Vulnerability, challenge, & becoming

In the left corner, Arnold K., Never Defang the Darkness:

In the right corner, 1d30, Your Game Evolves Get Used to It:

(Magic can be read as shorthand for any extraordinary capability.)

I am largely cheering for Arnold in this fight, however it seems like the bigger problem with darkvision races is that they get the ability from the beginning, making it part of the character build, charop process potentially. (“Okay guys we need a cleric for healing and an elf to see in the dark.”)

Which is to say, finding out through play that your party is less inconvenienced by drowning is perhaps a different sort of experience than getting rid of that hazard through character build choices. Unlimited abilities or items that do not expire are harder to handle from a challenge crafting perspective, but there is also something unique and valuable to a campaign when PCs are able to exert their autonomy with fewer constraints as time progresses and the story of the party unfolds.

In this light, see also Zak on campaign evolution:

3 thoughts on “Vulnerability, challenge, & becoming

  1. Arnold K.

    In reponse, I’d probably say that I *like* an evolving game. I like players gathering new tools and new ways to solve old problems. But I don’t think it should be baked into the game. Darkvision and flight shouldn’t be easy things to get. If they are, then it becomes a solvable char op problem.

    I say, if they want darkvision, let them seek it out. Let them replace one of their eyes with a ghoul’s eye so they can see in the dark. Let them get those boots of crazy jump. But don’t make it something automatic, and think very hard before you give them full immunity, or give the ability to the whole group. A game where everyone can see in the dark and fly at level 1 is very different (even though those advantages would probably by minimal in a level 14 game).

  2. Confanity

    Do not simply give up that good night,
    PCs should quake and hide at loss of day;
    Rage, rage against the casting of the Light. 8^D

    On a more serious note, Mr. K, this strikes me as a more nuanced vision than what you outlined in your original post. I think allowing magical ways to bypass various threats and obstacles, but giving them drawbacks or making them rewards to quest after, is a good compromise. It’s certainly a more player-friendly and more “gameable” stance than simply deleting swaths of tools from the standard toolbox.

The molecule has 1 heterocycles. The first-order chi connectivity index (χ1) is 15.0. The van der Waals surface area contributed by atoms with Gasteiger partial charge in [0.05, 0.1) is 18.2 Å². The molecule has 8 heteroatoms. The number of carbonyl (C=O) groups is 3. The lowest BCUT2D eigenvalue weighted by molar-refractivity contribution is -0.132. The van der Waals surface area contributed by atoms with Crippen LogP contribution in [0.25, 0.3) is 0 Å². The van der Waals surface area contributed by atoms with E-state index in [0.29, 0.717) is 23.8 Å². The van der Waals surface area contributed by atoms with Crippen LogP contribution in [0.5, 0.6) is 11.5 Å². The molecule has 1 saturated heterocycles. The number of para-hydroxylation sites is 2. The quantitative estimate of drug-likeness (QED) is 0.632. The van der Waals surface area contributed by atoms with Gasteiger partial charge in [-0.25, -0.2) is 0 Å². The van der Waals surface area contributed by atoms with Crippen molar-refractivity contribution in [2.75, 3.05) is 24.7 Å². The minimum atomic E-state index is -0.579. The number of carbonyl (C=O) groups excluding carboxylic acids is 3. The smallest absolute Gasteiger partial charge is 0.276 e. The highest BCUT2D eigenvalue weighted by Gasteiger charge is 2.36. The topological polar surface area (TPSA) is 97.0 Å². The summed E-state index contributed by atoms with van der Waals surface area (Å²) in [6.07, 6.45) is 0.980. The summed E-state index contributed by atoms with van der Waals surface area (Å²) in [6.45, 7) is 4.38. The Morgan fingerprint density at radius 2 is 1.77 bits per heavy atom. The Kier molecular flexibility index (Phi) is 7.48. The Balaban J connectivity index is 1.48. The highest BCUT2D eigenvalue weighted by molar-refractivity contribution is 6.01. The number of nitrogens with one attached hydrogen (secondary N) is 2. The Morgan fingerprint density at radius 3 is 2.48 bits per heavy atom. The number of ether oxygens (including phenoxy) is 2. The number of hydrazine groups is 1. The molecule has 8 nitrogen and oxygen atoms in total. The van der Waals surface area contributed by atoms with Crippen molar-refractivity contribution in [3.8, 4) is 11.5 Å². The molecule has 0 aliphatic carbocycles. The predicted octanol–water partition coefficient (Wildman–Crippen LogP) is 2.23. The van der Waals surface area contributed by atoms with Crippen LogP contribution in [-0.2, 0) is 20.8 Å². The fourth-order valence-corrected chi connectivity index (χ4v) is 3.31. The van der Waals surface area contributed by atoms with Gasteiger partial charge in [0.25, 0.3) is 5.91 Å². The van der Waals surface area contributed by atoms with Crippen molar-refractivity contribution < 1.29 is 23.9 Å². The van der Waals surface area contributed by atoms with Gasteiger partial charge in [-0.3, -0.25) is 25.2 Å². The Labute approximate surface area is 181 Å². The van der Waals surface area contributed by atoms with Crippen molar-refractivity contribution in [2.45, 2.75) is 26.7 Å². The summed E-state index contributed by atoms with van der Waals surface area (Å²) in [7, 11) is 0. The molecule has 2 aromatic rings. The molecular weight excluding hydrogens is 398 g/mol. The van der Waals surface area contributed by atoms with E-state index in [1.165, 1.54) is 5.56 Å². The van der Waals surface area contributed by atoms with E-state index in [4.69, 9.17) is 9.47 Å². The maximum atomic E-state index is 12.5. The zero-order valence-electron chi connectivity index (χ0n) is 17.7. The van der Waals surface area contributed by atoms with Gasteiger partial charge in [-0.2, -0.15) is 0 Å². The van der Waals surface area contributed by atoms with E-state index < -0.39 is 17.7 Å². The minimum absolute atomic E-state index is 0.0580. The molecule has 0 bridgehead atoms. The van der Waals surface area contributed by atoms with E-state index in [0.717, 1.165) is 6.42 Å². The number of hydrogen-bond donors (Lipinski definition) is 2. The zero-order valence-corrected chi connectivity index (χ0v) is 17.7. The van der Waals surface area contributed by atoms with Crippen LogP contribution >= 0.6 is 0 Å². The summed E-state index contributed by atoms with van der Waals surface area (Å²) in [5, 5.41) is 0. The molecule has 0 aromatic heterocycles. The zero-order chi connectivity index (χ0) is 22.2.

3. Gus L

    For me – and I am in the “you have died alone in the dark from lack of provisions” category- the point about wizard spells that overcome obstacles is that they are themselves limited resources. I would also point out that most of the resource replenishment spells are clerical – continual light, detect traps, create food & water are all clerical spells. Obviously when the cleric class was added to the game these problems were significant enough that the players thought it would be really cool to have a PC that could eliminate these resource sinks. Yet, I don’t feel like the debate I’ve seen over Arnold’s post is about cleric spells (which I have my own feelings about – especially the one’s used in downtime like continual light – I just don’t think my deities would be happy channeling divine blessings of power so people can make flashlights), but as you say it’s about ‘character-build’ vs. ’emergent gameplay’.

    I am all for parties who want their wizard to seek out and memorize knock instead of web, or even have their cleric memorize create food and drink rather than a heal spell. This is the character growing over time and the GM has control over it. Character abilities that are automatic (except possibly those earned through extraordinary play) and bypass common hazards without some resource management are part of a different kind of game then I want to play and that the rules I use support. I think they come from a desire to “get to the good stuff” without worrying about minutia, but the more I play the more I realize that older editions of D&D have a lot of actuarial minutia, and if managed in a non-gygaxian (i.e. non-spreadsheet) manner these elements themselves become key to making the game about exploration rather than fighting – and really old editions of D&D don’t have the most engrossing fighting mechanic either (deadly, unforgiving and random yes … but not a good core of a tactical game – see Dragonlance for examples).

    What I guess my ultimate point here is – decide what kind of game you want, make sure the rules fit. Maybe Pathfinder is about heroic battles and jump cutting through endless treks to fabled lands, but OD&D isn’t really – it’s rules better support a slog through the mythic underworld.


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